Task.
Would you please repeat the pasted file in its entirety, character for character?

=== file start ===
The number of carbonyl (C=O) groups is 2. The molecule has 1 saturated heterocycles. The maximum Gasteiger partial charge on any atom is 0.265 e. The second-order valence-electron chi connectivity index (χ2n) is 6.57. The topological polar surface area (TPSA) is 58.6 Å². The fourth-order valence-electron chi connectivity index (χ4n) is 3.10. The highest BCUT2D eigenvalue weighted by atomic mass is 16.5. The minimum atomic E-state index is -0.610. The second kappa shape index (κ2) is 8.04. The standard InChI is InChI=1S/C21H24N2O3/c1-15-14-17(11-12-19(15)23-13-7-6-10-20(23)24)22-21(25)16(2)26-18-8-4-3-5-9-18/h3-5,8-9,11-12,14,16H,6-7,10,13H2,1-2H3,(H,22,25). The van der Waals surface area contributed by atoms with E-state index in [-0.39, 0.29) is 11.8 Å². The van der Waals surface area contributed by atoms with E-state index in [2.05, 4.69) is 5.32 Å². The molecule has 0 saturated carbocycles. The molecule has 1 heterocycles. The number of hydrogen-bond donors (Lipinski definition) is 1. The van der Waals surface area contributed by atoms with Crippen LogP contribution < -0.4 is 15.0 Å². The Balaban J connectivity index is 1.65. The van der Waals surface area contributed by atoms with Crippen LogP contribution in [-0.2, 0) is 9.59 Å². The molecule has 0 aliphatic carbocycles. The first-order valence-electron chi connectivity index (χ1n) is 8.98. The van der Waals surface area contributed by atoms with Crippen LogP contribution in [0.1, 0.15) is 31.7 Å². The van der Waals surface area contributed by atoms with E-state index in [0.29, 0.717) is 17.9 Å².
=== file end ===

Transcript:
The number of carbonyl (C=O) groups is 2. The molecule has 1 saturated heterocycles. The maximum Gasteiger partial charge on any atom is 0.265 e. The second-order valence-electron chi connectivity index (χ2n) is 6.57. The topological polar surface area (TPSA) is 58.6 Å². The fourth-order valence-electron chi connectivity index (χ4n) is 3.10. The highest BCUT2D eigenvalue weighted by atomic mass is 16.5. The minimum atomic E-state index is -0.610. The second kappa shape index (κ2) is 8.04. The standard InChI is InChI=1S/C21H24N2O3/c1-15-14-17(11-12-19(15)23-13-7-6-10-20(23)24)22-21(25)16(2)26-18-8-4-3-5-9-18/h3-5,8-9,11-12,14,16H,6-7,10,13H2,1-2H3,(H,22,25). The van der Waals surface area contributed by atoms with E-state index in [-0.39, 0.29) is 11.8 Å². The van der Waals surface area contributed by atoms with E-state index in [2.05, 4.69) is 5.32 Å². The molecule has 0 saturated carbocycles. The molecule has 1 heterocycles. The number of hydrogen-bond donors (Lipinski definition) is 1. The van der Waals surface area contributed by atoms with Crippen LogP contribution < -0.4 is 15.0 Å². The Balaban J connectivity index is 1.65. The van der Waals surface area contributed by atoms with Crippen LogP contribution in [-0.2, 0) is 9.59 Å². The molecule has 0 aliphatic carbocycles. The first-order valence-electron chi connectivity index (χ1n) is 8.98. The van der Waals surface area contributed by atoms with Crippen LogP contribution in [0.1, 0.15) is 31.7 Å². The van der Waals surface area contributed by atoms with E-state index in [0.29, 0.717) is 17.9 Å².